As the 2020 presidential election looms, investors might be concerned about volatility and potential policy shifts. Should you change your investment strategy? The answer may have more to do with your goals, objectives, and time horizon than your political views.
A leadership change in the House could mean a shift in policy priorities, but if you're a long-term investor, other factors such as earnings and interest rates may be larger concerns.
The so-called January effect and other seasonal patterns have long been part of market vernacular, but investors need to separate reality from myth.
Political events can bring heightened volatility to global markets and stocks. Consider keeping an eye on these three upcoming political events in November.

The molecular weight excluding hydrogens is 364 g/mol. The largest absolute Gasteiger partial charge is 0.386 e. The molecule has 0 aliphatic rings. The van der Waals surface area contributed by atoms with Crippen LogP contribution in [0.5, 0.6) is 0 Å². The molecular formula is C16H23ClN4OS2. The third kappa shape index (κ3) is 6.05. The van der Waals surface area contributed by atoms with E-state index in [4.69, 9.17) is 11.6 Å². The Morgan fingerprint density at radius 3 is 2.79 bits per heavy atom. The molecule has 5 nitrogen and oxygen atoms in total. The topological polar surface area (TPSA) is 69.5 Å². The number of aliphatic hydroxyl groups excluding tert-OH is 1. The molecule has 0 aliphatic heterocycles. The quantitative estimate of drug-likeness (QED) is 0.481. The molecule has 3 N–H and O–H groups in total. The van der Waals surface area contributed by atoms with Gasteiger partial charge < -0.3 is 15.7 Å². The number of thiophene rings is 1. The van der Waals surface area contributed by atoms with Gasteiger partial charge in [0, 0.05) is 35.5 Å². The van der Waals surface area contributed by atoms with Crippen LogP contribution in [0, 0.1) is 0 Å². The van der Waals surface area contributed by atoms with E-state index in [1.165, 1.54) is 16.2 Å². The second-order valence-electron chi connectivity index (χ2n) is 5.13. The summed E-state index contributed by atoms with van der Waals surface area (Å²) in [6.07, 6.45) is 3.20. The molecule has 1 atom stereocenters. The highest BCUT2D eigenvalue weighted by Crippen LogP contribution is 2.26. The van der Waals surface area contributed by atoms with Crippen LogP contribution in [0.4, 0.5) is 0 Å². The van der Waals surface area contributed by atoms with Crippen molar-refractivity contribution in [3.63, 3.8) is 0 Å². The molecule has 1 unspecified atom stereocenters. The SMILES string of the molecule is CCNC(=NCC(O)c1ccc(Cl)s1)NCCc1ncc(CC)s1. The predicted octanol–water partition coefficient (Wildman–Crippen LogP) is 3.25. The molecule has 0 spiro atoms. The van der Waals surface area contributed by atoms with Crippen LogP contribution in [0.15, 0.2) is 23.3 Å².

Are you a long-term investor hoping to use time to your advantage? Don’t chase trends, and especially don’t try to time the market. There are other ways.
Does the prevailing political party, Democratic or Republican, really make a difference to the stock market?
The market doesn't care who becomes president, and savvy traders don’t care about predictions—just results. Prepare yourself for either scenario.
Like the changing leaves outdoors, fall signals a change in the historical patterns of the stock market. Learn what the “best six months” has in store.
The S&P 500 is in a short-term trading range, but remains in a long-term bullish trend. Here’s how some investors are trading the range.
The U.S. presidential election cycle theory of the stock market says that the market moves based on the year of the president's term. Is there any proof?
Earnings season is upon us again and the elections are right around the corner. Learn options strategies to trade earnings season and the upcoming elections.
Will history repeat if a Republican candidate wins the White House—boosting profit potential for the energy, financial, and defense sectors?
History shows that Democrats have been kind to stocks. Surprised? Find out which stock sectors stand to improve under a Democratic president.
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